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AbstractIndigenous Peoples' Day, held each year on the second Monday of October, celebrates the history, culture and invaluable contributions American Indians, Alaska Natives and Native Hawaiians have made in the U.S., including in workplaces. However, unemployment among indigenous people is climbing. Federal data shows that American Indian and Alaska natives had an unemployment rate of 8.3 percent in August 2023— a rise from 6.7 percent the month before and the highest rate of unemployment among all racial groups. Reports have also showed that Native American employees, in particular, face workplace stereotypes and discrimination. About a third of Native American workers said they've experienced discrimination in the workplace when seeking jobs, promotions or equal pay, according to a 2017 poll by NPR. Creating an Inclusive Workplace for Native Americans Best practices for supporting and recruiting Native American employees include collaborating with tribal employment rights organizations, requesting a subject matter expert to conduct sensitivity training and networking with tribal colleges and universities.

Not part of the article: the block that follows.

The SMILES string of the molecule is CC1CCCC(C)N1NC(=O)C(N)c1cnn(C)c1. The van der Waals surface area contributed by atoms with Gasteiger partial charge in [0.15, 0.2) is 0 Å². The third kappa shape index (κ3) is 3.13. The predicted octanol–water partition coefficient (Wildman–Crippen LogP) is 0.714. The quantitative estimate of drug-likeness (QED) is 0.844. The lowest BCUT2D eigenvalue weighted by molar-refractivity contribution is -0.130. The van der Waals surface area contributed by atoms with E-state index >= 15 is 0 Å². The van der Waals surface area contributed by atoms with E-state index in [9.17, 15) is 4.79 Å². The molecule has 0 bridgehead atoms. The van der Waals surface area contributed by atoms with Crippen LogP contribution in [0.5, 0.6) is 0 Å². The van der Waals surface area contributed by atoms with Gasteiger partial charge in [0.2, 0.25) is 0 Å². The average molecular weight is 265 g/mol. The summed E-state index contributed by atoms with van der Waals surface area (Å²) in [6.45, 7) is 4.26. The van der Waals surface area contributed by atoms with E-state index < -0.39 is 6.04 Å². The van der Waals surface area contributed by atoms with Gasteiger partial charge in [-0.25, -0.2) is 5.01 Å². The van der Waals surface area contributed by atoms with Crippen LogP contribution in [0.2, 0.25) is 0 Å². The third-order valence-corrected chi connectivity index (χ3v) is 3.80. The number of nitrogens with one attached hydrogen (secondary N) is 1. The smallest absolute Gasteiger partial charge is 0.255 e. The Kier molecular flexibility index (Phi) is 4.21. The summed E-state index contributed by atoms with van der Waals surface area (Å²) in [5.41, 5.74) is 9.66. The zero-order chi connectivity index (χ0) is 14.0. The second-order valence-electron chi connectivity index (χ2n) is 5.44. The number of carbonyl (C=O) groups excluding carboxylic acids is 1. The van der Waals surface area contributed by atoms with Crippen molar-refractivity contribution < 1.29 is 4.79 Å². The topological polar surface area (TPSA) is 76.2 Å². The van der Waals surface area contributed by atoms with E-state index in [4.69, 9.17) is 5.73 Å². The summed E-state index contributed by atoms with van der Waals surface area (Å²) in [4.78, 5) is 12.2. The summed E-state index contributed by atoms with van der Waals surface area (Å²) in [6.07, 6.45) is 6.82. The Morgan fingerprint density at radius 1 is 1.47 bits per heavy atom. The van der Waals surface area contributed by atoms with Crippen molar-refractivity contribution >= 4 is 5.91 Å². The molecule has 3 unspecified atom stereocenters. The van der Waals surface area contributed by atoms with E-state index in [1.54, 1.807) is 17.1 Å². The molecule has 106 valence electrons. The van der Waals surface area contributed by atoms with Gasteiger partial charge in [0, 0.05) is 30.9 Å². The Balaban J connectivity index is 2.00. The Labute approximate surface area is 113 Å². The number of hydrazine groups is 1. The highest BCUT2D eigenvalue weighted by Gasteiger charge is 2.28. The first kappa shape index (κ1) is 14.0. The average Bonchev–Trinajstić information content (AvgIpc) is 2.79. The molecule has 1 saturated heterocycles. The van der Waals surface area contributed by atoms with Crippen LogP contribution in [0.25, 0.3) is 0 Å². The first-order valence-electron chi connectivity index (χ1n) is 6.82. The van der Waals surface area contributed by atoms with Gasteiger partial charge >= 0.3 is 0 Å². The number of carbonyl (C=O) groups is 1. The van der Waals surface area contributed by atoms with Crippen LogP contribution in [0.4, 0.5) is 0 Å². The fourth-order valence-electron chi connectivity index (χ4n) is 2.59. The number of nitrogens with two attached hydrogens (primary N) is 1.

CitationGonzales, Matt. (2023). How to Support Indigenous People in the Workplace. SHRM Nesletter.
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Identifier to cite or link to this itemhttp://hdl.handle.net/10713/20942
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Except where otherwise noted, this item's license is described as Attribution-NonCommercial-NoDerivatives 4.0 International